In 2003 a pilot study was conducted with the primary goal of testing a new sampling strategy for use on a larger scale in 2004. A secondary goal was to explore vine characteristics, such as the relationship between cluster location on the shoot and cluster weight, in light of their possible effects on sample bias. Vines from two blocks were studied, all located in the Wappo Hill Vineyard in Napa Valley. DmCS (referred to here as CS1) consisted of Cabernet Sauvignon vines in 253 rows oriented northeast/southwest, each row composed of 7 to 125 vines (29,797 vines total). DmME (referred to here as ME1) contained Merlot vines in 263 rows oriented northeast/southwest, each row composed of 18 to 99 vines (22,332 vines total). The vines in both blocks were on 10114 rootstock, planted in 1997, and were bilateral cordonpruned on vertical trellises with 1.54 m by 1.83 m spacing. Two clones were present in each of these blocks, but when clonespecific standard deviations were checked, minimal differences were detected. It was not, therefore, deemed necessary to stratify by clone for withinblock sampling in the 2003 or 2004 samples.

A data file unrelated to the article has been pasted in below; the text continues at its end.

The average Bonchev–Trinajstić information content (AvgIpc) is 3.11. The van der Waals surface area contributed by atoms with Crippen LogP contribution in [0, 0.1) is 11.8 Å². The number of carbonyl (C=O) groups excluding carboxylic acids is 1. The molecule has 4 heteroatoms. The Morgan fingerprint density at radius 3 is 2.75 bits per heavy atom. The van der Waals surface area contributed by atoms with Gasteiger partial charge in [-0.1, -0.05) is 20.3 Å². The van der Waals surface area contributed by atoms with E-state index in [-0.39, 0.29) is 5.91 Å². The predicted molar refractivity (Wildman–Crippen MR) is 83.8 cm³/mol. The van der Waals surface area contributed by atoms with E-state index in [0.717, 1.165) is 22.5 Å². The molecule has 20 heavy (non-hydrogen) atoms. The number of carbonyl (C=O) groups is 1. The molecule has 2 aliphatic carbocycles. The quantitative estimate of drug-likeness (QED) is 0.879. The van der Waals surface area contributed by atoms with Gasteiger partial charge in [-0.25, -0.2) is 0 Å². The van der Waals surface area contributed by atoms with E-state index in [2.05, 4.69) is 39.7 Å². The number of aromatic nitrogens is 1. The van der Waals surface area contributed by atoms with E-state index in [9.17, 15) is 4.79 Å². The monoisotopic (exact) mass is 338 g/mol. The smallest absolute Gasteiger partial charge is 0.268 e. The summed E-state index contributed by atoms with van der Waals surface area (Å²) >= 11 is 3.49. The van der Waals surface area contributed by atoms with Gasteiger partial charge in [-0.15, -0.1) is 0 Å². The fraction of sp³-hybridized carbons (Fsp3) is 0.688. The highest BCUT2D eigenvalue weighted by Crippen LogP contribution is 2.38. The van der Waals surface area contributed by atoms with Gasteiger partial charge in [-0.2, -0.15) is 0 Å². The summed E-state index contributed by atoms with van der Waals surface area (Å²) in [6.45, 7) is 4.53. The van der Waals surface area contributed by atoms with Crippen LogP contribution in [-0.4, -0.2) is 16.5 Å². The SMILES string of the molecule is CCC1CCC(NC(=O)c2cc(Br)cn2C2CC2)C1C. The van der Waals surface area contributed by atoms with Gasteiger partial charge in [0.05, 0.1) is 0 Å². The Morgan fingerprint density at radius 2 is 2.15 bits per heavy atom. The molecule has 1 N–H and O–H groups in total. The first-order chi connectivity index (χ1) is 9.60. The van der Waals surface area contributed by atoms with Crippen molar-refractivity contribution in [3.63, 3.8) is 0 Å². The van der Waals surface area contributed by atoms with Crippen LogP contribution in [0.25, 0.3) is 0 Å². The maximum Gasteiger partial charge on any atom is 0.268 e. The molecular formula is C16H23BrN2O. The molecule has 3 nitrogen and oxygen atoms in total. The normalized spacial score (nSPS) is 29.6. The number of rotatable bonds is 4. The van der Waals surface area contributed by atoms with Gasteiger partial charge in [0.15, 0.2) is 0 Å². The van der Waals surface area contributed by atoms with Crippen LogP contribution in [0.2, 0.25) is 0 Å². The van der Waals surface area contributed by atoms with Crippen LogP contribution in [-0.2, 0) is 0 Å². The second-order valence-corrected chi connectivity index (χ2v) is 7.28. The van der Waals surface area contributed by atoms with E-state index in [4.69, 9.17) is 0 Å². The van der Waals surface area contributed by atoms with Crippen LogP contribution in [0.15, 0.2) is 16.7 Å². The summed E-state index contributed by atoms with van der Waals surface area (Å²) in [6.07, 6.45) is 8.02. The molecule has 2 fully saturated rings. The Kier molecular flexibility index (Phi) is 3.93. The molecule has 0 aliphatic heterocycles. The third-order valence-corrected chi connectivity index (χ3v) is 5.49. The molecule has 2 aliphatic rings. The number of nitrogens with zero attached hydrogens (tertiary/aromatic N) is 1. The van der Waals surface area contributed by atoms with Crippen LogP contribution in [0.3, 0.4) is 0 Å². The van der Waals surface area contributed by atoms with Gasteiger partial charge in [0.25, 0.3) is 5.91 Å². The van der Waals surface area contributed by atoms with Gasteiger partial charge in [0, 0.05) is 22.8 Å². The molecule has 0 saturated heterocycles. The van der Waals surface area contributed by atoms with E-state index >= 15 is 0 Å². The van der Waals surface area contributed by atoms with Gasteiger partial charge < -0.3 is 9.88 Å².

Randomsystematicrandom sampling: 2003.
Six rows were sampled randomly from within each block, and five vines were sampled randomly from within each of the six rows. Random numbers for the 2003 pilot study and for the 2004 study were obtained from www.random.org, which provides random number sequences based on the monitoring of atmospheric noise, and from a book of random digits (Rand Corp. 1955).
In each block one cordon was selected for sampling from each of the 30 vines, chosen by alternating down each row. Shoots were selected systematically from each chosen cordon, using prespecified relative locations along the cordon based on the application of Gaussian quadrature. This technique was also described in a viticultural setting (Tarter and Keuter 2005) and recommended for another sampling application (Arndt et al. 2006).